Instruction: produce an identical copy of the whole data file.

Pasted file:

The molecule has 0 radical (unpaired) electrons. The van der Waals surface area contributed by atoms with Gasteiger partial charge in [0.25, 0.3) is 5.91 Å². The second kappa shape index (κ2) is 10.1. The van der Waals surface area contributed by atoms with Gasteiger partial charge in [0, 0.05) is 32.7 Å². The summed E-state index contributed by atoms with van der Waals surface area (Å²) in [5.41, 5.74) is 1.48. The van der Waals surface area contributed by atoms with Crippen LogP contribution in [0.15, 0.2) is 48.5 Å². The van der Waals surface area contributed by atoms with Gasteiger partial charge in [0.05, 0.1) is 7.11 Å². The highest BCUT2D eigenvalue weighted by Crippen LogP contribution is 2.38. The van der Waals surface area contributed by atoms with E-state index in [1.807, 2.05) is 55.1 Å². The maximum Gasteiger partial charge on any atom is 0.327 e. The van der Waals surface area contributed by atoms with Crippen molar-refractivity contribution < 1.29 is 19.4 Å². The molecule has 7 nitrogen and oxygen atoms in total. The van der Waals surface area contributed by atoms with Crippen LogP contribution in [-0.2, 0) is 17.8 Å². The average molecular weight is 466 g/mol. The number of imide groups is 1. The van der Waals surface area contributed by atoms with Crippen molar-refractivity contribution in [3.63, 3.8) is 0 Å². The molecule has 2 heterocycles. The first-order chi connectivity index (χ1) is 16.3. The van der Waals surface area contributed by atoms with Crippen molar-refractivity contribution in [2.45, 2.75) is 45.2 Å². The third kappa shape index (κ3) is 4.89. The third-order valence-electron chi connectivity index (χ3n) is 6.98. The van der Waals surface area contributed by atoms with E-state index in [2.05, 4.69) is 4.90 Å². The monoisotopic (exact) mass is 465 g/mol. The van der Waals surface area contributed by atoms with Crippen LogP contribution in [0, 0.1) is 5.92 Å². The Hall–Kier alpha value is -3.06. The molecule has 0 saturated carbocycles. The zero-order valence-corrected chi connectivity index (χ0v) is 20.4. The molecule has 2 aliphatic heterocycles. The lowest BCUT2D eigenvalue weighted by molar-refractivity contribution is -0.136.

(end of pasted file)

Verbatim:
The molecule has 0 radical (unpaired) electrons. The van der Waals surface area contributed by atoms with Gasteiger partial charge in [0.25, 0.3) is 5.91 Å². The second kappa shape index (κ2) is 10.1. The van der Waals surface area contributed by atoms with Gasteiger partial charge in [0, 0.05) is 32.7 Å². The summed E-state index contributed by atoms with van der Waals surface area (Å²) in [5.41, 5.74) is 1.48. The van der Waals surface area contributed by atoms with Crippen LogP contribution in [0.15, 0.2) is 48.5 Å². The van der Waals surface area contributed by atoms with Gasteiger partial charge in [0.05, 0.1) is 7.11 Å². The highest BCUT2D eigenvalue weighted by Crippen LogP contribution is 2.38. The van der Waals surface area contributed by atoms with E-state index in [1.807, 2.05) is 55.1 Å². The maximum Gasteiger partial charge on any atom is 0.327 e. The van der Waals surface area contributed by atoms with Crippen molar-refractivity contribution < 1.29 is 19.4 Å². The molecule has 7 nitrogen and oxygen atoms in total. The van der Waals surface area contributed by atoms with Crippen LogP contribution in [-0.2, 0) is 17.8 Å². The average molecular weight is 466 g/mol. The number of imide groups is 1. The van der Waals surface area contributed by atoms with Crippen molar-refractivity contribution in [3.63, 3.8) is 0 Å². The molecule has 2 heterocycles. The first-order chi connectivity index (χ1) is 16.3. The van der Waals surface area contributed by atoms with Crippen molar-refractivity contribution in [2.45, 2.75) is 45.2 Å². The third kappa shape index (κ3) is 4.89. The third-order valence-electron chi connectivity index (χ3n) is 6.98. The van der Waals surface area contributed by atoms with E-state index in [2.05, 4.69) is 4.90 Å². The monoisotopic (exact) mass is 465 g/mol. The van der Waals surface area contributed by atoms with Crippen LogP contribution in [0, 0.1) is 5.92 Å². The Hall–Kier alpha value is -3.06. The molecule has 0 saturated carbocycles. The zero-order valence-corrected chi connectivity index (χ0v) is 20.4. The molecule has 2 aliphatic heterocycles. The lowest BCUT2D eigenvalue weighted by molar-refractivity contribution is -0.136.